Abstract: 

On November 21, 2017, a criminal complaint was unsealed, charging the head of a non-governmental organization based in Hong Kong and Virginia and the former Foreign Minister of Senegal with participating in a multi-year, multimillion-dollar scheme to bribe high-level officials in Chad and Uganda in exchange for business advantages for a Chinese oil and gas company, which is apparently CEFC China Energy Company CEFCCEC).

Divorcing Fact from Fiction With Regards to the Elephant Ivory Trade

Friday, December 1, 2017
Author: 
Zarine Kharazian
Volume: 
33
Issue: 
12
Abstract: 

On November 17, 2017, the Trump administration announced that its initial reversal of a ban on the importation of elephant ivory from Zimbabwe had been put on hold. The decision comes after criticism from animal rights activists as well as policymakers on the administration’s decision to roll back the bans on elephant ivory imports put in place by the Obama administration.

ICTY Finishes Last Trial with Conviction of Mladić for Genocide, War Crimes, and Crimes against Humanity

Friday, December 1, 2017
Author: 
Bruce Zagaris
Volume: 
33
Issue: 
12
Abstract: 

On November 22, 2017, in the final trial of the International Criminal Tribunal for the former Yugoslavia (ICTY), Ratko Mladić, former Commander of the Main Staff of the Bosnian Serb Army (VRS) was convicted of genocide, crimes against humanity and violations of the laws or customs of war.  Trial Chamber I sentenced Mladić to life imprisonment for the crimes that were committed by Serb forces during the armed conflict in Bosnia and Herzegovina (BiH) from 1992 until 1995. On the ICTY website are five volumes of the judgment.

UN General Assembly Committee Debates State Officials’ Immunity from Criminal Prosecution

Friday, December 1, 2017
Author: 
Michael Plachta
Volume: 
33
Issue: 
12
Abstract: 

Late October 2017, the Sixth Committee (“Legal”) of the United Nations General Assembly concluded its debate on several items on its agenda during the seventy-second session, including the immunity of state officials from criminal investigation and prosecution, particularly for the most serious international crimes,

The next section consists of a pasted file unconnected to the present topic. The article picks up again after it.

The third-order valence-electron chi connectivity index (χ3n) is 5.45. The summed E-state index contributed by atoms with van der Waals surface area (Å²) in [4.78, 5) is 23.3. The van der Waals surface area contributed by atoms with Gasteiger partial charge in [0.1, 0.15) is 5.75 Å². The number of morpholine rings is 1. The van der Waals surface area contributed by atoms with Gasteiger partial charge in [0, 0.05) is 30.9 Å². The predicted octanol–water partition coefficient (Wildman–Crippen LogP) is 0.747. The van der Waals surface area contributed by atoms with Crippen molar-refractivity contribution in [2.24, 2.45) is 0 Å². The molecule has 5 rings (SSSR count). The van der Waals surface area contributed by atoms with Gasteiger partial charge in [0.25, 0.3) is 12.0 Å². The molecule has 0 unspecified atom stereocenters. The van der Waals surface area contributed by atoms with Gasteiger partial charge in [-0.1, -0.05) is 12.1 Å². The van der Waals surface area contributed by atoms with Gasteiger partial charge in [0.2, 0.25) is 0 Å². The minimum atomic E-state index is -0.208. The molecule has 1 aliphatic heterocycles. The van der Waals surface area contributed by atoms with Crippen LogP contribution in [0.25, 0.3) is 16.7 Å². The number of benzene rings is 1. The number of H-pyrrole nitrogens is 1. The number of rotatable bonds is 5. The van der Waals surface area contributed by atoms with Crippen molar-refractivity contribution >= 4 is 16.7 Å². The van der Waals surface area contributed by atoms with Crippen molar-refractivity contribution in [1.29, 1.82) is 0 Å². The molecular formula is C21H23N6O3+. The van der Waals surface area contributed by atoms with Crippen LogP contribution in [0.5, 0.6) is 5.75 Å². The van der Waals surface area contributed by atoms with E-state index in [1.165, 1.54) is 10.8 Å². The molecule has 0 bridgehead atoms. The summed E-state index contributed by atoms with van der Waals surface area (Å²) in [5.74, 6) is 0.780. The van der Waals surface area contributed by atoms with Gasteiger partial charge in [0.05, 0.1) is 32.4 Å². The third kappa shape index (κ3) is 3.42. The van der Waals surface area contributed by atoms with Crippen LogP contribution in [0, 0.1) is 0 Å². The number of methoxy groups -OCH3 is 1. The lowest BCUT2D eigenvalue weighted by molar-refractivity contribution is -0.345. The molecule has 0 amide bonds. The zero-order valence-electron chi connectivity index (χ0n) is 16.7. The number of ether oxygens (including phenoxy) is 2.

Canada Enacts Magnitsky-Style Law and Imposes Sanctions on 52 Foreign Nationals

Friday, November 17, 2017
Author: 
Peter Bowal and Colin McKay
Volume: 
33
Issue: 
11
Abstract: 

On October 19, 2017, Canada’s “Magnitsky-style” law, the Justice for Victims of Corrupt Foreign Officials Act (Sergei Magnitsky Law) received royal assent and came into force. Consistent with the category of legislation identified with its namesake, the Magnitsky Law was enacted as a criminal law to prevent and combat gross human rights violations such as those suffered by the Russian tax lawyer. Mr. Sergei Magnitsky was detained for 11 months and eventually tortured to his death in a Moscow prison in 2009 for his role in uncovering a $230 million tax fraud scheme involving various high level Russian officials. This relatively brief legislation commences with an extraordinary 600-word Preamble that reads like an historical narrative of – and tribute to – Sergei Magnitsky, Alexander Litvinenko, Boris Nemtsov and Nadiya Savchenko. It is the exercise of legislation to serve as political condemnation of Russia for “gross violations of internationally recognized human rights.” Canada is the fourth country to enact such legislation, following the lead of the United States, the United Kingdom and Estonia.

ICC Authorizes Investigation into Burundi despite Withdrawal from the Rome Statute

Friday, November 17, 2017
Author: 
Michael Plachta
Volume: 
33
Issue: 
11
Abstract: 

On October 27, 2017, Burundi became the first State Party to withdraw from the 1998 Rome treaty creating the International Criminal Court (ICC), in accordance with the provisions of Article 127 of the ICC Statute. On October 21, 2016, after Cabinet approval, the South African government sent an “instrument of withdrawal” letter to the United Nations Secretary-General explaining its intention. Written notice to withdraw from the Rome Statute of the International Criminal Court (ICC) has been submitted to the Secretary-General of the United Nations. The withdrawal has taken effect one year after the Secretary-General received the notification.